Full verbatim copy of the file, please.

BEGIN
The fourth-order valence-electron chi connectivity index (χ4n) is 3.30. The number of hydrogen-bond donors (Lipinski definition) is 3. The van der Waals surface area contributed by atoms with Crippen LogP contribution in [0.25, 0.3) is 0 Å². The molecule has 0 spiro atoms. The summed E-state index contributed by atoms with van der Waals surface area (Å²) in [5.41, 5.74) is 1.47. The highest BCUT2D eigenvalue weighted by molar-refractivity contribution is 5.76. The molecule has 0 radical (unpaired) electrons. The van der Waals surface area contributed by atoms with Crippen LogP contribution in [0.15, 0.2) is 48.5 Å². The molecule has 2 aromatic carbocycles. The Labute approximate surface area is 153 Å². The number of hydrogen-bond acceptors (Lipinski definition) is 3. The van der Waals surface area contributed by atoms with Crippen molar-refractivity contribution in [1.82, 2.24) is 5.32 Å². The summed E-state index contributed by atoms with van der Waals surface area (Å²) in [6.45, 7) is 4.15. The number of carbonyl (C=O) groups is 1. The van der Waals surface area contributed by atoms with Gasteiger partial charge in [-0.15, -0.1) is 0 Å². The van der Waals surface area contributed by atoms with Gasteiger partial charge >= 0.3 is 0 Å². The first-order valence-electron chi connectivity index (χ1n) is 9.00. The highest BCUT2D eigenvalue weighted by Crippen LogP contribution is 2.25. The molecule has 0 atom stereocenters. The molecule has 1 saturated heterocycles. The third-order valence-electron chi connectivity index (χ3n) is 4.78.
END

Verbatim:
The fourth-order valence-electron chi connectivity index (χ4n) is 3.30. The number of hydrogen-bond donors (Lipinski definition) is 3. The van der Waals surface area contributed by atoms with Crippen LogP contribution in [0.25, 0.3) is 0 Å². The molecule has 0 spiro atoms. The summed E-state index contributed by atoms with van der Waals surface area (Å²) in [5.41, 5.74) is 1.47. The highest BCUT2D eigenvalue weighted by molar-refractivity contribution is 5.76. The molecule has 0 radical (unpaired) electrons. The van der Waals surface area contributed by atoms with Crippen LogP contribution in [0.15, 0.2) is 48.5 Å². The molecule has 2 aromatic carbocycles. The Labute approximate surface area is 153 Å². The number of hydrogen-bond acceptors (Lipinski definition) is 3. The van der Waals surface area contributed by atoms with Crippen molar-refractivity contribution in [1.82, 2.24) is 5.32 Å². The summed E-state index contributed by atoms with van der Waals surface area (Å²) in [6.45, 7) is 4.15. The number of carbonyl (C=O) groups is 1. The van der Waals surface area contributed by atoms with Gasteiger partial charge in [-0.15, -0.1) is 0 Å². The van der Waals surface area contributed by atoms with Gasteiger partial charge >= 0.3 is 0 Å². The first-order valence-electron chi connectivity index (χ1n) is 9.00. The highest BCUT2D eigenvalue weighted by Crippen LogP contribution is 2.25. The molecule has 0 atom stereocenters. The molecule has 1 saturated heterocycles. The third-order valence-electron chi connectivity index (χ3n) is 4.78.